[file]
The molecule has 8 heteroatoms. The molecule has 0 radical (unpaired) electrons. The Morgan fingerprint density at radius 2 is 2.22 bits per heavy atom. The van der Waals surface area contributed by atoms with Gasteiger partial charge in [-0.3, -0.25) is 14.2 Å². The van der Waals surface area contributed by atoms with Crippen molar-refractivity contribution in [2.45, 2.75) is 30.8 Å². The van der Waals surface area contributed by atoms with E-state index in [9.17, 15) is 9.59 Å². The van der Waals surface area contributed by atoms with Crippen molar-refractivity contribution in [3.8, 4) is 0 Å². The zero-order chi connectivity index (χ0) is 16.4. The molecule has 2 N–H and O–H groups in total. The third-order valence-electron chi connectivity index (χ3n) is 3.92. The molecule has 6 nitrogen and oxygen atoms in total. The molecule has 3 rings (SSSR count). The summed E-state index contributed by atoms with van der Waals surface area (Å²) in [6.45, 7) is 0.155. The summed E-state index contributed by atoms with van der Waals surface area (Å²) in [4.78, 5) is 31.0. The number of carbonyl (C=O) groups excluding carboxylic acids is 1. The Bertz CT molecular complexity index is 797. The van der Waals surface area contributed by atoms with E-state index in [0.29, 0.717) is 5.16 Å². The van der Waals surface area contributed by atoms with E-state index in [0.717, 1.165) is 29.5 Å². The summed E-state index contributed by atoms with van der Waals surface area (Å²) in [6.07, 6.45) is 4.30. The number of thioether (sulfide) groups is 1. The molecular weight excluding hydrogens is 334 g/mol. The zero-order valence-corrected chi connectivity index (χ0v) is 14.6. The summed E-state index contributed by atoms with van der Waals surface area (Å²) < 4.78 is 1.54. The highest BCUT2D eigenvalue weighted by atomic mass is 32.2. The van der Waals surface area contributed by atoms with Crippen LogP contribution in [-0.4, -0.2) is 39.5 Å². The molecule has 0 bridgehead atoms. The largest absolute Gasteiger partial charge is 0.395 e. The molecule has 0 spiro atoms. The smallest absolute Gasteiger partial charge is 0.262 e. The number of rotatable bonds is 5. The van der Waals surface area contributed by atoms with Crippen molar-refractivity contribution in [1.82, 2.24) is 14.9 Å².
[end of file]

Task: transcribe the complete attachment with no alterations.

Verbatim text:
The molecule has 8 heteroatoms. The molecule has 0 radical (unpaired) electrons. The Morgan fingerprint density at radius 2 is 2.22 bits per heavy atom. The van der Waals surface area contributed by atoms with Gasteiger partial charge in [-0.3, -0.25) is 14.2 Å². The van der Waals surface area contributed by atoms with Crippen molar-refractivity contribution in [2.45, 2.75) is 30.8 Å². The van der Waals surface area contributed by atoms with E-state index in [9.17, 15) is 9.59 Å². The van der Waals surface area contributed by atoms with Crippen molar-refractivity contribution in [3.8, 4) is 0 Å². The zero-order chi connectivity index (χ0) is 16.4. The molecule has 2 N–H and O–H groups in total. The third-order valence-electron chi connectivity index (χ3n) is 3.92. The molecule has 6 nitrogen and oxygen atoms in total. The molecule has 3 rings (SSSR count). The summed E-state index contributed by atoms with van der Waals surface area (Å²) in [6.45, 7) is 0.155. The summed E-state index contributed by atoms with van der Waals surface area (Å²) in [4.78, 5) is 31.0. The number of carbonyl (C=O) groups excluding carboxylic acids is 1. The Bertz CT molecular complexity index is 797. The van der Waals surface area contributed by atoms with E-state index in [0.29, 0.717) is 5.16 Å². The van der Waals surface area contributed by atoms with E-state index in [0.717, 1.165) is 29.5 Å². The summed E-state index contributed by atoms with van der Waals surface area (Å²) in [6.07, 6.45) is 4.30. The number of thioether (sulfide) groups is 1. The molecular weight excluding hydrogens is 334 g/mol. The zero-order valence-corrected chi connectivity index (χ0v) is 14.6. The summed E-state index contributed by atoms with van der Waals surface area (Å²) < 4.78 is 1.54. The highest BCUT2D eigenvalue weighted by atomic mass is 32.2. The van der Waals surface area contributed by atoms with Crippen LogP contribution in [-0.4, -0.2) is 39.5 Å². The molecule has 0 bridgehead atoms. The largest absolute Gasteiger partial charge is 0.395 e. The molecule has 0 spiro atoms. The smallest absolute Gasteiger partial charge is 0.262 e. The number of rotatable bonds is 5. The van der Waals surface area contributed by atoms with Crippen molar-refractivity contribution in [1.82, 2.24) is 14.9 Å².